Prediction: Predict the TSM (APmi) using eqns. 11 and 12 for a given CCT (in practice, it might be a fault-clearing time set by a protection device). Conjirmation: Modify the mechanical input of the critical machines, by adding the TSM predicted by the previous step, and balance the system generation and load by assigning the net mismatch to the slack machine. These modified values of the generation are taken as the prefault balanced load-flow data; therefore, a calculation of the new internal voltage behind the direct-axis transient reactance, to obtain the correct output electrical power from the modified generators, is performed next. Then we run the transient stability program, using the original reduced system and the modifications as suggested by step (i), to obtain a CCT which is called the first predicted CCT in Tables 4 to 6. Correction: Usually the CCT first predicted by the previous confirmation step is different from the expected CCT. Repeat the prediction step, with the results of the confirmation step as the initial data, to obtain a better estimate of the TSM. The algebraic sum of the two predicted TSMs is the corrected TSM. When we solve a set of nonlinear algebraic equations, for instance the load-flow equations, we usually linearise the equations around an operating point first and obtain a constant coefficient matrix known as the Jacobian matrix. In many practical situations this constant coeficient matrix can be kept unchanged during iterations.

Not changing the reduced system here is something similar to that process. The method of determining the TSM can be considered as a continuation of the transient stability analysis for most of the fast transient stability assessment utilities, such as a continuation of the transient stability analysis for most of the fast transient stability assessment utilities, such as the TEF using UEP (unstable equilibrium point), PEBS (potential equilibrium boundary surface) and numerical methods of truncated Taylor series [SI, and large step-size integration [SI. In all of these methods, information on O0, e", Of, &, P d f ( t , - ) , and P P f ( t , + )etc. is available. Therefore there should be no extra difficulty in finding the TSM using the method presented in this paper. Because there is no need to recompute the so-called reduced system, the CPU time needed for this procedure is certainly much less than for a normal CCT calculation.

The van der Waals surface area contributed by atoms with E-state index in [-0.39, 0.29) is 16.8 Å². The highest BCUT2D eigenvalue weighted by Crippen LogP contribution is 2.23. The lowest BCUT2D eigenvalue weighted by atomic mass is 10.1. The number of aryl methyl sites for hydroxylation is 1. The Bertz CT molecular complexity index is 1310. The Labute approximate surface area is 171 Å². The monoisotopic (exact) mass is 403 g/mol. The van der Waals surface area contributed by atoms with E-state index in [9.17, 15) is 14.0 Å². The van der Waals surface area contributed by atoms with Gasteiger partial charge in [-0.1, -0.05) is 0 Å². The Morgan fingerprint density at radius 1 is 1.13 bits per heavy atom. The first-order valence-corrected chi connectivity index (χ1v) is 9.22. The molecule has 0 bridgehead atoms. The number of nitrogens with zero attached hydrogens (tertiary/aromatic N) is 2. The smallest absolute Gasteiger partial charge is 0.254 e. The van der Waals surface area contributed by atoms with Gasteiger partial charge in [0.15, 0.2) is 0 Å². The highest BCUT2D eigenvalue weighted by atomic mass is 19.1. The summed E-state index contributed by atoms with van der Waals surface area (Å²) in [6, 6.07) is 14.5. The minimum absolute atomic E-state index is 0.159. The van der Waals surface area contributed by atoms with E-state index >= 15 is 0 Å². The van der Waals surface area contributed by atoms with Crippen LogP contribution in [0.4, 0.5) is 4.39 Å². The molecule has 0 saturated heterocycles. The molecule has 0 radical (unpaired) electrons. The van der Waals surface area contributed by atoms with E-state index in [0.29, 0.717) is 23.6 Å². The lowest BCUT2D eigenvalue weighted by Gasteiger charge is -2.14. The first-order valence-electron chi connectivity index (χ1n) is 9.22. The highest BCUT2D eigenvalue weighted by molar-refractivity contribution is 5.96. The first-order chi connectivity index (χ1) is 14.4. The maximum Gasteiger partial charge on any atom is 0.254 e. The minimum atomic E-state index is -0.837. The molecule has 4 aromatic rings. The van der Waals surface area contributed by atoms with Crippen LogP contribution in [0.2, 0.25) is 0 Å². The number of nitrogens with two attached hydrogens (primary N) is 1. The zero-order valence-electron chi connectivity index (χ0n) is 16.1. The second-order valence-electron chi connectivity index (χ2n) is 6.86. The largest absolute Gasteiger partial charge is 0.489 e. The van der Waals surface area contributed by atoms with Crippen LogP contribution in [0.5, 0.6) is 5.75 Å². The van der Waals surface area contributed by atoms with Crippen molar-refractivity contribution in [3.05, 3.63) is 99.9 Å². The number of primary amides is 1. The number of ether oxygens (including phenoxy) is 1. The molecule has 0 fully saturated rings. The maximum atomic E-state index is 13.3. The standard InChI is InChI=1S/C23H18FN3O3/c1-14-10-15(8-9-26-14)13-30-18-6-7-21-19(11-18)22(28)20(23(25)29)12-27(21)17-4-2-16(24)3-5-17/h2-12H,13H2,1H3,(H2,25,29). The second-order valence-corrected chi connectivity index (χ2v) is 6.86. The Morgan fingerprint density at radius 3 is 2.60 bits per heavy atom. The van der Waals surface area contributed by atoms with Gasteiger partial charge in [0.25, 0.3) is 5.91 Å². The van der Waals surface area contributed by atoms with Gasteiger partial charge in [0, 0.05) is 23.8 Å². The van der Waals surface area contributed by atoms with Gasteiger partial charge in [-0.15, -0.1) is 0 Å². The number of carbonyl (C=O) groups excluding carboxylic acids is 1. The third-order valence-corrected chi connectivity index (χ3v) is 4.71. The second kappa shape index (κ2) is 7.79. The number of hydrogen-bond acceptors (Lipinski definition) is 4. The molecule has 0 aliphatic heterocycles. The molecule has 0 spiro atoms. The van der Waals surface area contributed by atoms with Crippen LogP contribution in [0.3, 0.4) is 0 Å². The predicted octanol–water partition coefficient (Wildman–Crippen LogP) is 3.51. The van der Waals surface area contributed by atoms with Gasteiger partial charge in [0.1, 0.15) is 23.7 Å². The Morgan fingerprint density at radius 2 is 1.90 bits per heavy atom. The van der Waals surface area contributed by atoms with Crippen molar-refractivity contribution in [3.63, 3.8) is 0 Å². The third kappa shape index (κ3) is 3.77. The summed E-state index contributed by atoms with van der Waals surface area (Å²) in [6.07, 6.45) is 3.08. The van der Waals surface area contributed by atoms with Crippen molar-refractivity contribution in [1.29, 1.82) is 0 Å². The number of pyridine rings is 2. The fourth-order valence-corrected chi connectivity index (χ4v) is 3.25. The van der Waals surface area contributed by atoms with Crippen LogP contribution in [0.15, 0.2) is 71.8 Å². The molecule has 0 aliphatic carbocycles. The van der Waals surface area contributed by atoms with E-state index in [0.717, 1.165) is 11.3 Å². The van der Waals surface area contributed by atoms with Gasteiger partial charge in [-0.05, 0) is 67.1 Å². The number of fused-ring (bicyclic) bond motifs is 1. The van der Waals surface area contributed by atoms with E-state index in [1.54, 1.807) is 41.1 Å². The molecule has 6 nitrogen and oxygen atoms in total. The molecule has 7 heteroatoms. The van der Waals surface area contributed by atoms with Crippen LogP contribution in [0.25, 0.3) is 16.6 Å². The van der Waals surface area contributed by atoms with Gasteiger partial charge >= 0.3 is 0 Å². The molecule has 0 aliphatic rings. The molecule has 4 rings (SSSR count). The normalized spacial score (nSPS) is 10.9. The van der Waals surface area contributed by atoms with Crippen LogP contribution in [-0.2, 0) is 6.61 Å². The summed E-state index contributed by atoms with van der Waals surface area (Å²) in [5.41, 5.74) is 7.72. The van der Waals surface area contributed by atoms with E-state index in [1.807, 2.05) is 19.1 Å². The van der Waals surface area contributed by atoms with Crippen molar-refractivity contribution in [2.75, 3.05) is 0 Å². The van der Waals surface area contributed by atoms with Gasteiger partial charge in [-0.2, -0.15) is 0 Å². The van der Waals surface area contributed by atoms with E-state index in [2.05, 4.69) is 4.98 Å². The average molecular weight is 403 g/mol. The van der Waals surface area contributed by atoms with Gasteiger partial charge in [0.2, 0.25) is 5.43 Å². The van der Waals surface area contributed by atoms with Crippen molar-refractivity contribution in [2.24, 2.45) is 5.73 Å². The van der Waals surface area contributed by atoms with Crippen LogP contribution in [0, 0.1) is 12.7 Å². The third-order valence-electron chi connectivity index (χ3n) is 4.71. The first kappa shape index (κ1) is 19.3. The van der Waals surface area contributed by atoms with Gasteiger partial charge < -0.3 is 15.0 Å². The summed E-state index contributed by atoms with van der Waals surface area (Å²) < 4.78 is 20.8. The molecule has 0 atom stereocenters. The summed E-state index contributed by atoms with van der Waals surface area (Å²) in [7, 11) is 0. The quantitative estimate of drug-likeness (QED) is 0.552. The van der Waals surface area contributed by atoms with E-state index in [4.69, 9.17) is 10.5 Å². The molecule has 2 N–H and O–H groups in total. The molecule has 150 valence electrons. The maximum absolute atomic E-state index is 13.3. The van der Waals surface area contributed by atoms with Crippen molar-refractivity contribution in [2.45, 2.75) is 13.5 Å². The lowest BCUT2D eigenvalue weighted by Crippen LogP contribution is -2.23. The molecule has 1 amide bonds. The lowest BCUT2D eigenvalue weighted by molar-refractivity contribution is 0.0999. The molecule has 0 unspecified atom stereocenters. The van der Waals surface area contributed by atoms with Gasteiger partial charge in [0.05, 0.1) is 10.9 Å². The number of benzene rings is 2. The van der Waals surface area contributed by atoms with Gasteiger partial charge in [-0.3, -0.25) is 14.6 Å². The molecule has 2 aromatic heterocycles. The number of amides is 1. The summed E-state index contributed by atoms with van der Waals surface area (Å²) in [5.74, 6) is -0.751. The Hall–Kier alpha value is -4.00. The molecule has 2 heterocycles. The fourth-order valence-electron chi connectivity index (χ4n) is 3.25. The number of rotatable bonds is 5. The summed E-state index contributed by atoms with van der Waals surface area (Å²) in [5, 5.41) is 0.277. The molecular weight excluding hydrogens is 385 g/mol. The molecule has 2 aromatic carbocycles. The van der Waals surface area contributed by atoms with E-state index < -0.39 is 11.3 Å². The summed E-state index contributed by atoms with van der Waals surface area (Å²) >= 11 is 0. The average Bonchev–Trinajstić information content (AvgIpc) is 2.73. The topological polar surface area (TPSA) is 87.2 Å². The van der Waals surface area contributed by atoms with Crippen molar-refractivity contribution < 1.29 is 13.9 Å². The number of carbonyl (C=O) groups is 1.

4

Simulation results

In this Section, we present the results of simulation performed on three test systems. Various contingencies on these systems have been studied. For each of the cases we choose the expected CCTs such that some are larger than the initial CCT and others are smaller than the initial CCT. To see how well the first step (prediction) works and to compare the prediction and the correction, we list all these figures in Tables 4-6. In all cases, the modified generation of the critical machines is simply balanced by the slack machine. The simplified CCT and benchmark CCT* are calculated for all the contingencies to test the method for evaluating the TSM. Here the benchmark CCT is obtained in the standard way, as discussed in Section 2 and the simplified CCT (CCT*) is calculated after omitting step (ii) of the definition given in Section 2. The error is computed from